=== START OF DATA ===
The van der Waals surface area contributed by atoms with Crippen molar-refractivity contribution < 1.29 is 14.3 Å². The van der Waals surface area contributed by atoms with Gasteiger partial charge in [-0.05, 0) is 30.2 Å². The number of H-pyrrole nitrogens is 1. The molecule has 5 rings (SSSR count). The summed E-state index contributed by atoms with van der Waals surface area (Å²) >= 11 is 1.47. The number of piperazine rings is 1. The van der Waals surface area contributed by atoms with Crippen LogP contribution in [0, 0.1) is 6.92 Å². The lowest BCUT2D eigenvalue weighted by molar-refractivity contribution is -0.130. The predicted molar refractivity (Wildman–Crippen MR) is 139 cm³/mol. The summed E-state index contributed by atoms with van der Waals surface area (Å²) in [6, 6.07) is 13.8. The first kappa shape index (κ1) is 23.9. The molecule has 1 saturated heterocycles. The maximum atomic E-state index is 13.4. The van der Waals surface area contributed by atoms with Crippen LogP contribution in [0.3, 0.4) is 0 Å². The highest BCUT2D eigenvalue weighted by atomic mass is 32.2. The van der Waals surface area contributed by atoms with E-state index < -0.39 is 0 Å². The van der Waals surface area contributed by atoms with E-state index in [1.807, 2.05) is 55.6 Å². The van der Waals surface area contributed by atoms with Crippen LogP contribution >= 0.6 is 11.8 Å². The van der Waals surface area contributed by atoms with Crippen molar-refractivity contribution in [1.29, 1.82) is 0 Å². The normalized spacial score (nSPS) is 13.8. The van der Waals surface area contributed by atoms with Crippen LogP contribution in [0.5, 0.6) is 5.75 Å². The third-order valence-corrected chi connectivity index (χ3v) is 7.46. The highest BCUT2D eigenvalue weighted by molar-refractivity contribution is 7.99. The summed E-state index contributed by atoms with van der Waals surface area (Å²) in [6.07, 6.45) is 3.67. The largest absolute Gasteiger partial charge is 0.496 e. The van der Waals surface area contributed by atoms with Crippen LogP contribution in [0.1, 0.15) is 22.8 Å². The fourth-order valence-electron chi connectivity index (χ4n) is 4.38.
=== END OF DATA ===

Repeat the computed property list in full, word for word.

The van der Waals surface area contributed by atoms with Crippen molar-refractivity contribution < 1.29 is 14.3 Å². The van der Waals surface area contributed by atoms with Gasteiger partial charge in [-0.05, 0) is 30.2 Å². The number of H-pyrrole nitrogens is 1. The molecule has 5 rings (SSSR count). The summed E-state index contributed by atoms with van der Waals surface area (Å²) >= 11 is 1.47. The number of piperazine rings is 1. The van der Waals surface area contributed by atoms with Crippen LogP contribution in [0, 0.1) is 6.92 Å². The lowest BCUT2D eigenvalue weighted by molar-refractivity contribution is -0.130. The predicted molar refractivity (Wildman–Crippen MR) is 139 cm³/mol. The summed E-state index contributed by atoms with van der Waals surface area (Å²) in [6, 6.07) is 13.8. The first kappa shape index (κ1) is 23.9. The molecule has 1 saturated heterocycles. The maximum atomic E-state index is 13.4. The van der Waals surface area contributed by atoms with Crippen LogP contribution in [0.3, 0.4) is 0 Å². The highest BCUT2D eigenvalue weighted by atomic mass is 32.2. The van der Waals surface area contributed by atoms with E-state index < -0.39 is 0 Å². The van der Waals surface area contributed by atoms with E-state index in [1.807, 2.05) is 55.6 Å². The van der Waals surface area contributed by atoms with Crippen LogP contribution >= 0.6 is 11.8 Å². The van der Waals surface area contributed by atoms with Crippen molar-refractivity contribution in [1.29, 1.82) is 0 Å². The normalized spacial score (nSPS) is 13.8. The van der Waals surface area contributed by atoms with Crippen LogP contribution in [0.5, 0.6) is 5.75 Å². The third-order valence-corrected chi connectivity index (χ3v) is 7.46. The highest BCUT2D eigenvalue weighted by molar-refractivity contribution is 7.99. The summed E-state index contributed by atoms with van der Waals surface area (Å²) in [6.07, 6.45) is 3.67. The largest absolute Gasteiger partial charge is 0.496 e. The van der Waals surface area contributed by atoms with Crippen LogP contribution in [0.1, 0.15) is 22.8 Å². The fourth-order valence-electron chi connectivity index (χ4n) is 4.38.